4. Tender is the Night by F. Scott Fitzgerald
Fitzgerald returns to a more personal novel in Tender is the Night. While This Side of Paradise is undoubtedly based on his college days and young single manhood, this novel combines elements of his nomadic life with Zelda and his Hollywood days, though more of the former. The two main characters, Dick and Nicole, seem more real than any of the characters in his other books. Daisy, for example, is sort of an idea that might have been similar to Nicole had she been more fleshed out. But Gatsby was deliberately a novel of ideals, and works in that context.
What I love most about Fitzgerald, is that the ending isn't what matters, especially in Tender is the Night. There of course, is an ending, a plot turning of sorts, but it doesn't give the full message about the novel. If you knew the entire plot of a Fitzgerald novel, without reading it, you would never be able to explain the significance of it.
The interplay of the relationship between Dick and Nicole is what makes this novel tick. Fitzgerald begins with an affair between Dick and a young Hollywood actress, Rosemary, but this loveplay feels stale and stagnant. When he backtracks to the story of how Dick and Nicole met, and their life together, it is easy to see why. Dick and Nicole are tied together, in a romantic, maybe terrible, way. Fitz uses a lot of his trademark creative wording, some of which works, some of which doesn't. He slips into dialects and thought consciousnesses, but on the whole I find them more bearable than modern stream-of-consciousness.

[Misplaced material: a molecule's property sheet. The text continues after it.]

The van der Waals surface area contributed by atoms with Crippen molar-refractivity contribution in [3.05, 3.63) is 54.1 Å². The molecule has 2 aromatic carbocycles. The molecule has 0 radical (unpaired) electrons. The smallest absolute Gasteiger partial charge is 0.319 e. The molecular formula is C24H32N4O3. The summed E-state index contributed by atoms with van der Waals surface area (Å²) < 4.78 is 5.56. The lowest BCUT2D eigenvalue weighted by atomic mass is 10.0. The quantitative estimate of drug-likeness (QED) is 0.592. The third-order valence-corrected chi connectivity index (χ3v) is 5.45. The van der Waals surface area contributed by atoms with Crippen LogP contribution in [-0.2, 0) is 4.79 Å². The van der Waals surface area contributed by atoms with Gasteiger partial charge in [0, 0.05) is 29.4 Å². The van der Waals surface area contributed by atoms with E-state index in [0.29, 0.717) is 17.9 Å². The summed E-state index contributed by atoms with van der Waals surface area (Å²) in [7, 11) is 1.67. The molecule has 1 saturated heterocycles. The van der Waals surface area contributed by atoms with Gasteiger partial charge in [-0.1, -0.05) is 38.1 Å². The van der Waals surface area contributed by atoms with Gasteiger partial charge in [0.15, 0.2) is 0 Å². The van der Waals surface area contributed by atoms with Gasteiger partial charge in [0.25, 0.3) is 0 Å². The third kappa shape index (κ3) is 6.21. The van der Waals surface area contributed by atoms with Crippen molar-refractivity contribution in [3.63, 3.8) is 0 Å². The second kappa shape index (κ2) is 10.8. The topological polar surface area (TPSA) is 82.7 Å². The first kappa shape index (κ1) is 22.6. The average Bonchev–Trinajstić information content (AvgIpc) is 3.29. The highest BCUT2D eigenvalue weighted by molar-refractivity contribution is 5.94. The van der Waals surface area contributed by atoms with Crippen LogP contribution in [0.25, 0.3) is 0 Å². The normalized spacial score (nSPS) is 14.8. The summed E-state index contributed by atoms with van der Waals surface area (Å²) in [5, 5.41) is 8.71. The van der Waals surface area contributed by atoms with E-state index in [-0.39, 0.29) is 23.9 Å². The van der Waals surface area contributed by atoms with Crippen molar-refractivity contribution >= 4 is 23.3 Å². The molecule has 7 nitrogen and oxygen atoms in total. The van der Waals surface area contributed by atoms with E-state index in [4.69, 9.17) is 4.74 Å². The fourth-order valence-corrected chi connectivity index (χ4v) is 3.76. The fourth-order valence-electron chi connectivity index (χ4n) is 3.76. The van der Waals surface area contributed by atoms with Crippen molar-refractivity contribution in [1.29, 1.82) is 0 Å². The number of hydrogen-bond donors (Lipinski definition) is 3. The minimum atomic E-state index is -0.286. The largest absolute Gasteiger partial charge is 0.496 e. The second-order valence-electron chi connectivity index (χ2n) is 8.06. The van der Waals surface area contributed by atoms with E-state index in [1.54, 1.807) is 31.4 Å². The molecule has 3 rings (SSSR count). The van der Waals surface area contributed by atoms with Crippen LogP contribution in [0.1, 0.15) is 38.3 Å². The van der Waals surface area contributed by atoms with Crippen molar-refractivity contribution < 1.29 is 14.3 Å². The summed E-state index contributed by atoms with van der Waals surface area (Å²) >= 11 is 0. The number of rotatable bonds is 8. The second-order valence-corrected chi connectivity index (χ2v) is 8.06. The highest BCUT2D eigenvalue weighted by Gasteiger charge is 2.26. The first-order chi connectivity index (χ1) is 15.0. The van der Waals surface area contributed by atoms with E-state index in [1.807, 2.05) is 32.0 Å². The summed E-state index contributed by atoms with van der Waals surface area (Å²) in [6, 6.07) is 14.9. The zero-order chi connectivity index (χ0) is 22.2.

I can't decide if this novel represents a step up from Gatsby or not. I understand why it was not as well beloved, it is harder to relate to, with less symbols to grasp. It is more amorphous. But all of those are what makes Tender is the Night more real, more darkly human. I think Fitzgerald improves his realistic portrayals in each novel, while still managing to retain his unique style. Before I read The Last Tycoon, I think I want to go in for some of his short stories, and see how they're different from the novels.
About the Azar Nafisi talk, it was WONDERFUL. She didn't even get to reading from her book, she was too busy talking about the place of literature in the world, attitudes in the U.S. and Iran, women's rights, Islam, the new presidency, and so on. I really can't wait to read her next book, the one she's still working on, The Republic of the Imagination. In the meantime, I'm looking forward to reading about her sad literary childhood in Things I've Been Silent About.